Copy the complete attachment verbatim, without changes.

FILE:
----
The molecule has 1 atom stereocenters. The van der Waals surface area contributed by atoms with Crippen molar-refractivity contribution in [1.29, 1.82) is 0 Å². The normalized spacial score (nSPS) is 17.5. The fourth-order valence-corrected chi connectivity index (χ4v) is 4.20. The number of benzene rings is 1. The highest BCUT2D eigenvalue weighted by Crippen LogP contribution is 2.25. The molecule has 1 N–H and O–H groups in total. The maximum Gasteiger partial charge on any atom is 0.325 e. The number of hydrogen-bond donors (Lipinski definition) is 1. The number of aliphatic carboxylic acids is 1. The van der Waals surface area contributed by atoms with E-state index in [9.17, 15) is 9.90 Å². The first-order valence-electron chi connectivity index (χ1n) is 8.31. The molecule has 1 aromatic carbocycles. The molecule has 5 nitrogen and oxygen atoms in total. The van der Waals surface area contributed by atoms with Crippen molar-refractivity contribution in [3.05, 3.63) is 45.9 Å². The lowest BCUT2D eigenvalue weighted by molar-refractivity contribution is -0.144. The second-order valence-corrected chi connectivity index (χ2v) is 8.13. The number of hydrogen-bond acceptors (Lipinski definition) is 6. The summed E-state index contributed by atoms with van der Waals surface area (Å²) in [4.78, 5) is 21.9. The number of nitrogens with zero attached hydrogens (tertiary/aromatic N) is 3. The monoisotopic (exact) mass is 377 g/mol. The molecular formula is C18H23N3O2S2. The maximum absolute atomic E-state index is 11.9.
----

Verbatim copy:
The molecule has 1 atom stereocenters. The van der Waals surface area contributed by atoms with Crippen molar-refractivity contribution in [1.29, 1.82) is 0 Å². The normalized spacial score (nSPS) is 17.5. The fourth-order valence-corrected chi connectivity index (χ4v) is 4.20. The number of benzene rings is 1. The highest BCUT2D eigenvalue weighted by Crippen LogP contribution is 2.25. The molecule has 1 N–H and O–H groups in total. The maximum Gasteiger partial charge on any atom is 0.325 e. The number of hydrogen-bond donors (Lipinski definition) is 1. The number of aliphatic carboxylic acids is 1. The van der Waals surface area contributed by atoms with E-state index in [9.17, 15) is 9.90 Å². The first-order valence-electron chi connectivity index (χ1n) is 8.31. The molecule has 1 aromatic carbocycles. The molecule has 5 nitrogen and oxygen atoms in total. The van der Waals surface area contributed by atoms with Crippen molar-refractivity contribution in [3.05, 3.63) is 45.9 Å². The lowest BCUT2D eigenvalue weighted by molar-refractivity contribution is -0.144. The second-order valence-corrected chi connectivity index (χ2v) is 8.13. The number of hydrogen-bond acceptors (Lipinski definition) is 6. The summed E-state index contributed by atoms with van der Waals surface area (Å²) in [4.78, 5) is 21.9. The number of nitrogens with zero attached hydrogens (tertiary/aromatic N) is 3. The monoisotopic (exact) mass is 377 g/mol. The molecular formula is C18H23N3O2S2. The maximum absolute atomic E-state index is 11.9.